The weekend long read.
For me, one of the most satisfying garments to make is a stripey shirt. Let me explain.
I love making shirts because I know the process like the back of my hand. When I graduated from uni I spent the following year making shirt after shirt to experiment and develop patterns for my previous business. I slowly became an experienced shirt maker and it’s the most enjoyable thing to return to.
I find each and every step of shirt making fun and interesting. The entire process is structured, formulaic and requires really precise use of the iron and needle. It’s a mathematical process that becomes an escape for the mind once you know exactly what you’re doing. Each fold, each stitch, each press is like completing a line in tetris.
When you combine this process with using a stripey fabric you add another dimension of satisfaction. Firstly, the direction of the stripes are fun to play with visually on pieces like the placket, cuff, collar and yoke. You can use the cross grain or even the bias to create your own ‘design’ within a fairly regimented pattern. And secondly, the stripes of the fabric also give you a linear guidelines to work with for each construction step. Shirt patterns are quite grid-like and a stripey fabric is like having a ruler to work with at all times. For each fold, press and stitch line you have a built in guideline to get an extra sharp finish.
After nearly two months away from my sewing machine I was desperately excited to get back to it. I’m partial to a mid-weight cotton twill with a punchy look so when I saw this blue striped fabric on the New Craft House website I ordered it straight away. When it came through I was slightly worried that it would look like chefs uniform but I think paired with the right design it has the vibe of a chore shirt without feeling too utility (although a tea towel over the shoulder would not look out of place).
For this shirt I used the Unisex Shirt pattern in a size Large (which is two sizes up from my usual size) to get a casual oversized fit. I didn’t make any changes to the shape but I added a few extra details to the piece with stitching work and also by changing the front patch pockets.
I hope it’s an interesting make to refer to if you have a shirt or utility piece in the pipeline. And if you haven’t dipped a toe into shirt making before I highly recommend giving it a go. Our Over Shirt Online Workshop is a complete tutorial for really high quality shirt making and even if you’re a beginner you’ll finish with something that looks professionally made.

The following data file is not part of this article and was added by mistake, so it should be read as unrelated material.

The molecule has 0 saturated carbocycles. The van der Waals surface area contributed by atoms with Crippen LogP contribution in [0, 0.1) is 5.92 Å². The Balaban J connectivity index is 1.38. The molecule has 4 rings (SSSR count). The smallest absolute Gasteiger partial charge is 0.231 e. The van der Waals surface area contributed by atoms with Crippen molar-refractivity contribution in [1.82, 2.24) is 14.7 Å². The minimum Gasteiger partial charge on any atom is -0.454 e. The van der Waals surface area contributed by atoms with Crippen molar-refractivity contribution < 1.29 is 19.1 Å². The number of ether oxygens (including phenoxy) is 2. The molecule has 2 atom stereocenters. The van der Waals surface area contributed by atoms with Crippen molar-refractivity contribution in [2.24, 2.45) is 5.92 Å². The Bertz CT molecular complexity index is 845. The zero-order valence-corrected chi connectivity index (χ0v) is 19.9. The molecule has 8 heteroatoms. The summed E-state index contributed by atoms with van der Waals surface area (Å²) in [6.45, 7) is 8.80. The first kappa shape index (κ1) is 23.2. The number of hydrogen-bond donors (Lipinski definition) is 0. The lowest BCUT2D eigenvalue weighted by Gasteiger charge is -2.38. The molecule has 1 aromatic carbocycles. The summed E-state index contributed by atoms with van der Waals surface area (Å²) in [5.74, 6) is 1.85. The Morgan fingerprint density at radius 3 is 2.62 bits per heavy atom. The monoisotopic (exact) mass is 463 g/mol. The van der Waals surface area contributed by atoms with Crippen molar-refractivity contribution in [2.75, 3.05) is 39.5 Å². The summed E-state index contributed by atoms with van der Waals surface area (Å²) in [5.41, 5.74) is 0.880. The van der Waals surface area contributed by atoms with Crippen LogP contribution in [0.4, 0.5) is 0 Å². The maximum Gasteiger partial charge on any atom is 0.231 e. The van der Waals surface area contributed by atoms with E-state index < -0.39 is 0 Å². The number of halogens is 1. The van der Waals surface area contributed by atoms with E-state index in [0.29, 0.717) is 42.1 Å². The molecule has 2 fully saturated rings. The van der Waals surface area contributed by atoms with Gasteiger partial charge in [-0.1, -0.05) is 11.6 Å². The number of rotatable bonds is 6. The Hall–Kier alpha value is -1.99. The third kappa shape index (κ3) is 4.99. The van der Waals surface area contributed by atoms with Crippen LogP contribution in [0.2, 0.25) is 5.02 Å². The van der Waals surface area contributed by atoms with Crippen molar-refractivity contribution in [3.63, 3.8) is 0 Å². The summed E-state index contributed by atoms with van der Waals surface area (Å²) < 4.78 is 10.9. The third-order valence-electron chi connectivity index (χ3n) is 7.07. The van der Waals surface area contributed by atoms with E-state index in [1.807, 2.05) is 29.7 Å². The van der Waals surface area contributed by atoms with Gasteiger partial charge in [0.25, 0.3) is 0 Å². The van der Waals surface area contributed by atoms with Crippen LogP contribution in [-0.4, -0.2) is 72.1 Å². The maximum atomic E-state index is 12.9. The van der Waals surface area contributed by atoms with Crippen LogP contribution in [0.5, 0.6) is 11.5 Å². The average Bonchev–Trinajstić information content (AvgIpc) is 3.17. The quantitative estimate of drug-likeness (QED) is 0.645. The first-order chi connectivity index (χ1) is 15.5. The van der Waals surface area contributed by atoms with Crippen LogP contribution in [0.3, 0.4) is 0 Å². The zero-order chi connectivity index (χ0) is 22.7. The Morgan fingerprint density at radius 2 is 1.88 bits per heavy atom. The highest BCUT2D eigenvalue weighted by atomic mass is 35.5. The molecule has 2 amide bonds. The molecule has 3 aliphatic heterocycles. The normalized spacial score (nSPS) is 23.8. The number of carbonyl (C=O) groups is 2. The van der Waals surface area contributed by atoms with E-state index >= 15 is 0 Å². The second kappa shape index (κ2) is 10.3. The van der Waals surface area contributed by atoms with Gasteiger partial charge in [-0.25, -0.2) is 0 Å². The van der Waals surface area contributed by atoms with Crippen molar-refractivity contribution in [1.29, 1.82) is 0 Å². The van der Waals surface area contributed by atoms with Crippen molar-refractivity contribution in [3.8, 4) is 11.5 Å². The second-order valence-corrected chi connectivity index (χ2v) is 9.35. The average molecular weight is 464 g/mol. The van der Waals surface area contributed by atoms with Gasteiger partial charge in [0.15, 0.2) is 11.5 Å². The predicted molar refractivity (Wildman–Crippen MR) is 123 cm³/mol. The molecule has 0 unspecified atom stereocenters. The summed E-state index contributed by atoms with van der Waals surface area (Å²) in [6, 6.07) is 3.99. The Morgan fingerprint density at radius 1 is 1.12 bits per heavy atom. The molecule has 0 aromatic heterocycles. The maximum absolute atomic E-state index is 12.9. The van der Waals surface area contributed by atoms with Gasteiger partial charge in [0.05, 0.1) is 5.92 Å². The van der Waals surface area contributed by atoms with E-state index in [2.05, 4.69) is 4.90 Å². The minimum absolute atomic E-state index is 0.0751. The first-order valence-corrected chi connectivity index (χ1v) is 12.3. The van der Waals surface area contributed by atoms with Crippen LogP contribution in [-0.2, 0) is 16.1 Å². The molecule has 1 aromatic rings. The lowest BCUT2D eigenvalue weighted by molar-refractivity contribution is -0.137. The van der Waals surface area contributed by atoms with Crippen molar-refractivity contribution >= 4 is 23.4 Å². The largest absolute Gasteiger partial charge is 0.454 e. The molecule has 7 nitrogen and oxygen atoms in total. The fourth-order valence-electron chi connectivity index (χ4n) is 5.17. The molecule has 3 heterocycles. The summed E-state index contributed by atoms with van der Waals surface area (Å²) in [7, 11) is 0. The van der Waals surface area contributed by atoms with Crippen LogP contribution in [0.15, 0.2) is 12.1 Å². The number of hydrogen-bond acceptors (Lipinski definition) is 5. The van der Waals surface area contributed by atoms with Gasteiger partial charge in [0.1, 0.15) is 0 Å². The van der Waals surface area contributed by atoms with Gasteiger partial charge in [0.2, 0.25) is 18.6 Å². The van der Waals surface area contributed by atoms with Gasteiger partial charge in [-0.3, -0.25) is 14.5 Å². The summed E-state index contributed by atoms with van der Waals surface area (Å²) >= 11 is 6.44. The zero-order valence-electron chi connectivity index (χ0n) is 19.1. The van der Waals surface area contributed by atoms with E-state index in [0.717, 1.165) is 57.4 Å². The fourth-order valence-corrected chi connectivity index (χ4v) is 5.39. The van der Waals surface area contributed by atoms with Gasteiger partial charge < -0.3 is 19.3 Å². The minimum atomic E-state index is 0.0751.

Let me know any thoughts and questions and have a happy Sunday.
Cut: Unisex Shirt
- changing the pocket shape to a curved one
- adding an additional large breast pocket with a button fastening
- extra topstitching around the collar, cuff and placket
- contrast red button hole on the plackets
Playing with Pockets
I nearly always add patch pockets to a shirt at the end of the make. I like to pin them on at the end and see whether they add to the overall character of the garment. I then assess whether to make them bigger, change the shape or arrangement or even leave them off entirely.
Above show some of my 'drapes', placing different options down with a variety of buttons to see what worked.
I think the curve of the patch pockets helps to soften the structured uniform look and then by layering an additional pocket I think it helps to make the piece look more considered and give it a more 'designer' feel.
Contrast Button Hole
The contrast button hole colour is just a tiny extra detail that brings a bit of character to the placket area. And it's an easy way to add a pop of colour!
I added more topstitching than I usually would on the collar and collar stand and it made me wonder why I don't do this on every shirt I make. I think it's lovely to look at and it's fun to sew too.
Even if you're using a matching thread colour the additional topstitching still catches the eye and adds an extra layer of detail to the garment.
If you like the look of playing with topstitching you might want to check out this previous newsletter/blog post - The Art of Topstitching
That back stripe is a tiny bit off centre but oh well. Good enough for me.
I'm really happy with this piece, it's a really lovely weight and fit and I think I'll wear it a lot as we transition into spring. I can also see myself wearing it open as a light jacket in summer. A very useful piece with just the right amount of character I think.